As you might have seen, Alexis and I did a mini SE Asia tour in October. We hung out with baby orangutans and ran away from giant lizards in Malaysian Borneo, island-hopped in Indonesia, and made a stop in southern Thailand before returning to Chiang Mai.
Two months later, we’re finally getting around to writing about it. In short, Ko Lanta, specifically Klong Nin Beach, was beautiful.
Our first southern Thailand experience was in Phuket and… we didn’t like it. It felt so touristy and grimy. In a concerted effort to avoid that same feeling on this trip, we headed to Ko Lanta which we had heard was far less touristy and much more of a laid-back beach vibe. The southern end of the island, especially, is far enough away from the tourist trail to make it a great place for those looking to just kick back in a bungalow and hang out at the beach all day.
And that’s exactly what we found.
Based on a recommendation from Travelfish, we booked four nights at the Lanta Roundhouse on Klong Nin Beach — located here. We stayed in one of their bamboo bungalows with an ensuite bathroom. Our bungalow was actually the one in the first picture on this page of their site.
It was an awesome choice and we would recommend staying here to anyone. Some quick pros and cons:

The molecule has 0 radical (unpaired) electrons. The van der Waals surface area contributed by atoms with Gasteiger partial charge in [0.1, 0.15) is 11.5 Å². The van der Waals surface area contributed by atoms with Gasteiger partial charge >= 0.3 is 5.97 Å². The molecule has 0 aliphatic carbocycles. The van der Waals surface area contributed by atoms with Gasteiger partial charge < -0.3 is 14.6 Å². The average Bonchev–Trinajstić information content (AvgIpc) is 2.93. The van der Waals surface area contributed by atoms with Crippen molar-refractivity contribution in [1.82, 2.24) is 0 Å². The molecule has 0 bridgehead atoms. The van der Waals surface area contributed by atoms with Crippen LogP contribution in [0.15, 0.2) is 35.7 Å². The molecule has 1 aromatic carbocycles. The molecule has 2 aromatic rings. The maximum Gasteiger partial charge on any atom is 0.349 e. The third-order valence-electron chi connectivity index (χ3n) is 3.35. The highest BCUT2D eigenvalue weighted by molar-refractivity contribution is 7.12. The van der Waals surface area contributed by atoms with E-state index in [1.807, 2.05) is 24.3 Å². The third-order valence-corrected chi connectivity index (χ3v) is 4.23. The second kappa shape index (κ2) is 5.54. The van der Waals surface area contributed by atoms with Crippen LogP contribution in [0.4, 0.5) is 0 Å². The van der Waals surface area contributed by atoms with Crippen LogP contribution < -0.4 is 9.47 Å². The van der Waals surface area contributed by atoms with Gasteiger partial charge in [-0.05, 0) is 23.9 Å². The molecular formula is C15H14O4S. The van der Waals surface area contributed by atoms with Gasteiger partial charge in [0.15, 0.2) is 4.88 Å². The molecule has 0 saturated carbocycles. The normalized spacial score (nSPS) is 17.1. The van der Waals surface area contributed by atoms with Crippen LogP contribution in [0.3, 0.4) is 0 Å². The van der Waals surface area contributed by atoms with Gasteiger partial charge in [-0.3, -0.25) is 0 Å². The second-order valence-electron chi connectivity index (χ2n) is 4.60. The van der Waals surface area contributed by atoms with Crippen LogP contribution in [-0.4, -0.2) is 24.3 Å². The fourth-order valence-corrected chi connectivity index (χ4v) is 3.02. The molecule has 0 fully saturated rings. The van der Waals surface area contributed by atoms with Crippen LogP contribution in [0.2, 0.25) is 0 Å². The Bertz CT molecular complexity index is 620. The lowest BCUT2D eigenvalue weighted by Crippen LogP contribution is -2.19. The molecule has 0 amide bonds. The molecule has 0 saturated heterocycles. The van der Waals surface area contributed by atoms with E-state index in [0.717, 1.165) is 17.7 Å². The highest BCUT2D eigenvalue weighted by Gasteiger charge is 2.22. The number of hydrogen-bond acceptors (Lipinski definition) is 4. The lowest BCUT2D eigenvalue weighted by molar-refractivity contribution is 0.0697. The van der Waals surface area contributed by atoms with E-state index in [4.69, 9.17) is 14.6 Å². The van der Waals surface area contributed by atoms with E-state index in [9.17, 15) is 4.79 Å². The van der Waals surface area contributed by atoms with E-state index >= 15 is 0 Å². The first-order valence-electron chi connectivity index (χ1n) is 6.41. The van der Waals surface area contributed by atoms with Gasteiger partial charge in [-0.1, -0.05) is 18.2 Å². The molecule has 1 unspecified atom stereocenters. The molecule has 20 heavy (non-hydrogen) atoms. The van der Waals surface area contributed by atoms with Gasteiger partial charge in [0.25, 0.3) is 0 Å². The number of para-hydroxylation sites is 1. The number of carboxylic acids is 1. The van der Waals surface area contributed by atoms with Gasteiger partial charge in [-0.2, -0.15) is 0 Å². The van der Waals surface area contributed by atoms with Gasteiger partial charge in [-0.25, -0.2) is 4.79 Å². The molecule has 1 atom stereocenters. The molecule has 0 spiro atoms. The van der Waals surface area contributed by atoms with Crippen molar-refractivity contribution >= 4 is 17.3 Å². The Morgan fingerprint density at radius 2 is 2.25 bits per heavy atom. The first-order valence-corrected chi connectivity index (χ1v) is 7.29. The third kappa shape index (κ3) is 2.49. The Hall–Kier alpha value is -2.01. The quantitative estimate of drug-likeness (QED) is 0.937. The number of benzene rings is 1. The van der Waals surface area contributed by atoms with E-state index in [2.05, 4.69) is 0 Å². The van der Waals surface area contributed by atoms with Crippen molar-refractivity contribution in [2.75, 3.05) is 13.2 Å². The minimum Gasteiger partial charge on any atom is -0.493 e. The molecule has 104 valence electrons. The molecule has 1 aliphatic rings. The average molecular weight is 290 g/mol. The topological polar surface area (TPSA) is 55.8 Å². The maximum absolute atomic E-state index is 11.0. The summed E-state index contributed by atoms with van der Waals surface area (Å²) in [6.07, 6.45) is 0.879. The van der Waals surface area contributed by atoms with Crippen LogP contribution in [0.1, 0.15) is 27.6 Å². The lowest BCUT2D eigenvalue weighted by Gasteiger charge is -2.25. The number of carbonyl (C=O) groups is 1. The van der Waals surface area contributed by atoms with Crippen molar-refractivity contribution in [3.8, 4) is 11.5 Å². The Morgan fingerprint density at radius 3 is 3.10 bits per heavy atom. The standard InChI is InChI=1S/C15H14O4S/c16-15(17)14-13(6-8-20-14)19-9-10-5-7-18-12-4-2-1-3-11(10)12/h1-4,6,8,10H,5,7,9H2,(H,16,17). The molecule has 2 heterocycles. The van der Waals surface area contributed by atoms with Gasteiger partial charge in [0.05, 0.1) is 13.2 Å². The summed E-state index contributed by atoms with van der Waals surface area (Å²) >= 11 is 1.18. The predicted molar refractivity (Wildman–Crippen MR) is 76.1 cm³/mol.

- We were literally steps away from the beach. Once we walked out of our bungalow door, we were basically in the restaurant/bar area and that goes all the way up to the beach.
- We could hear the waves crashing every night.
- The bungalow itself is super cute. Mosquito net over the bed, wooden plank floors, and a nice deck out front.
- Paul and Nadia, the owners, as well as all the staff are really friendly. They’re all in the restaurant area every day serving up food and drinks and socializing with their guests.
- The food at the restaurant was delicious. We ate every single meal there for four days.
- Klong Nin Beach was beautiful. The sand was soft, the water was clear, and it was basically deserted.
- The shower in the room only has cold water. There is a shared shower just around the corner, however, that had hot water.
- No toilet paper allowed in the toilets. So gross.
- The entire property is pretty small, and while that meant our bungalow was really close to the beach without being on the beach (like their more expensive rooms), it also meant our front door was really close to the restaurant/bar area. It never got really loud or anything, it just wasn’t private in any way.
- Ko Lanta was surprisingly far from Krabi airport. All told, it took three hours to get there, but about an hour of that was spent on the two ferry crossings that you have to do on Ko Lanta.
That’s basically it, though. And that last con has nothing to do with Lanta Roundhouse, just Ko Lanta in general. Of course, the distance to get there from the airport is a big reason why it’s an ideal lazy beach vacation spot. Not as many people are willing to travel that far.
Klong Nin Beach
Right, soft sand, clear water, deserted… it was fantastic. While we prefer the aesthetics of crescent beaches tucked away into a nice bay, it’s hard to find any faults with Klong Nin.
Each end of the beach was capped by rocky outcrops. The north end had beautiful villa-like houses perched atop the rocky cliff, while the south end was more barren.